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In Memoriam


Irishman
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Is this a topic that is already here? I could not remember....I probably could have started one much sooner than this. 

That said, I just saw this posted this evening. As a football fan, I loved listening to Madden's insight. He made things easy to understand, and it was obvious he loved his job. 

RIP John and thank you for so many great memories

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1 hour ago, Bobref said:

Thinking about it, I bet he made as much $$ in his career from EA Sports as he did as a coach and broadcaster combined.

Bob 

As a parent with a teenage son who loves  to “game”, I respectfully disagree. I bet he at least quadrupled it, 😂
 

We ALL definitely went into the wrong business. 

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Todays youth will very likely only know John Madden as the video game “guy”. Which is ok, for now. 
 

Hopefully they have someone in their life like I did, who will educate them on John Madden entire. When I was growing up, I only knew Madden as the announcer. My dad educated me on all he knew about Coach Madden. 

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Madden coached Raiders and the Steel Curtain changed the game forever with their defense. He coached under Don Coryell at San Diego St before the Raiders and have to figure that helped his defensive strategies. Madden made interesting all the eras of football he was involved with. He was one of the greatest to ever be a part of the game. Makes me want to watch all of those Madden coached Raiders playoff games and the playoff games he commentated.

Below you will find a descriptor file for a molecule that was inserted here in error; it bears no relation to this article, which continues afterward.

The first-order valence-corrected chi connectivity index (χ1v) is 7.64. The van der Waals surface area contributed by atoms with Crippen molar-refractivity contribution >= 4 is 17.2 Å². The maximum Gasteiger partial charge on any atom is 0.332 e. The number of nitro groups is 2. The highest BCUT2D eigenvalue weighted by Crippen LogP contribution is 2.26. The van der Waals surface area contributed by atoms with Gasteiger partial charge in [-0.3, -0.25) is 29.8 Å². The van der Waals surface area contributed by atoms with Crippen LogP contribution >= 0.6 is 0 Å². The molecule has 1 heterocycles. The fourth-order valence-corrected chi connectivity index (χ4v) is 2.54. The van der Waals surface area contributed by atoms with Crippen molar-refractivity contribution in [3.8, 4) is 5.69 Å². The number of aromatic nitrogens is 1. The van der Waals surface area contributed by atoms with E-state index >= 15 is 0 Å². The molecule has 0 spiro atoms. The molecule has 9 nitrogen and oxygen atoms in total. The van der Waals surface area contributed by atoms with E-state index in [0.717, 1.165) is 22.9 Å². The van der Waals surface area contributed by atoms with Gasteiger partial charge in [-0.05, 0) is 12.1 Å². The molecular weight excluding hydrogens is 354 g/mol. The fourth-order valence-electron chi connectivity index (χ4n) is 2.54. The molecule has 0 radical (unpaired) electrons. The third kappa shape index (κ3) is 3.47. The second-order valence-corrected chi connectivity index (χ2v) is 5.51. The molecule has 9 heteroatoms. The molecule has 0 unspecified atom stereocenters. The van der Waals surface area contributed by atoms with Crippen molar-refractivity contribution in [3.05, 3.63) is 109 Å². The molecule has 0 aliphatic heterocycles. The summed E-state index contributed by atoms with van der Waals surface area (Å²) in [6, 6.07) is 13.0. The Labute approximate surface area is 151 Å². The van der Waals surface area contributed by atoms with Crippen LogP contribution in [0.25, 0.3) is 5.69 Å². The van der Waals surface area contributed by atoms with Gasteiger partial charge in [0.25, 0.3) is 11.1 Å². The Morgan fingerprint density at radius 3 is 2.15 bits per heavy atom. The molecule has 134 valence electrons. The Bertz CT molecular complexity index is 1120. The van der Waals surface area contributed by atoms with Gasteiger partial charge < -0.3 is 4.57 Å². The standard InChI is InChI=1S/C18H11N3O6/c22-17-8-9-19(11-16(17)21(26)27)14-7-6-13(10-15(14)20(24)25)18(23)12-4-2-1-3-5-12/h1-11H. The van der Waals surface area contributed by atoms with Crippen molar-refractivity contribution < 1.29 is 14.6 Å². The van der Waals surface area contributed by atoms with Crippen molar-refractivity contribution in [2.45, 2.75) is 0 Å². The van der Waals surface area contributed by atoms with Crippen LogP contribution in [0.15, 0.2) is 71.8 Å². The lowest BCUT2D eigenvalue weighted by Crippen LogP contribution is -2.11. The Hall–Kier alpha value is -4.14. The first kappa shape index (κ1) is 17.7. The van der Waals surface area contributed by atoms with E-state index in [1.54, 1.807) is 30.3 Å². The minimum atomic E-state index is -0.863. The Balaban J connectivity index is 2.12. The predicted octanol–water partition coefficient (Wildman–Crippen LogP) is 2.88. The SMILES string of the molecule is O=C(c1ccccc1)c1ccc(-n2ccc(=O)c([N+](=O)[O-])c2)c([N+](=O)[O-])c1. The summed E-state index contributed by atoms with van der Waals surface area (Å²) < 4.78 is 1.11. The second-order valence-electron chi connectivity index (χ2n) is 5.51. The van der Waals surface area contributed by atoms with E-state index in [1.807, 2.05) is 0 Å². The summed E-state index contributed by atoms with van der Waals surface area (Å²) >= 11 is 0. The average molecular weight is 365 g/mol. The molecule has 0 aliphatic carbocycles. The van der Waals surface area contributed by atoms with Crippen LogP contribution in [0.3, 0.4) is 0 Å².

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I was reading one of the reasons he left coaching was his fear of flying.  As an analyst, he did travel in his Madden Cruiser bus.

He was a legend as a coach.....those Raider teams...wow!  Stabler, Sistrunk, Upshaw, Casper, Guy, Biletnikoff, Branch, Van Eeghen, Hayes, Villapiano, Tatum, Hendricks, Banaszack, Davis, Otto, etc.  Man, his teams were fun to watch.....

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4 hours ago, Bash Riprock said:

I was reading one of the reasons he left coaching was his fear of flying.  As an analyst, he did travel in his Madden Cruiser bus.

He was a legend as a coach.....those Raider teams...wow!  Stabler, Sistrunk, Upshaw, Casper, Guy, Biletnikoff, Branch, Van Eeghen, Hayes, Villapiano, Tatum, Hendricks, Banaszack, Davis, Otto, etc.  Man, his teams were fun to watch.....

I remember my dad teaching me all about this. 

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Just now, Bash Riprock said:

OUCH!!

Sounds like your Dad knew great football!!

 

He enjoyed football, learning, history, and story telling.

Often times, I would wonder why he was telling me this.  Now I know.  It was our time together.

I knew Madden as a commentator, much like today's youth will only know Madden for his video game.  

I hope kids are learning about Madden entire and not just his success in the video game field.

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3 minutes ago, Bobref said:

Just thinking how old this makes me feel … because I remember him well as a player.

I am too young to remember, but he played great in the ice bowl at Lambeau. That was 54 years ago yesterday. 

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And of course the left wing crazies have their opinion regarding the legacy of Mr. Madden: 

https://www.theamericanconservative.com/state-of-the-union/a-professor-attacks-john-madden/

Quote

A history professor at Dallas College sent a since-deleted series of tweets to interrupt what he characterized as the “veneration” of the late John Madden following the legendary coach’s death on Tuesday.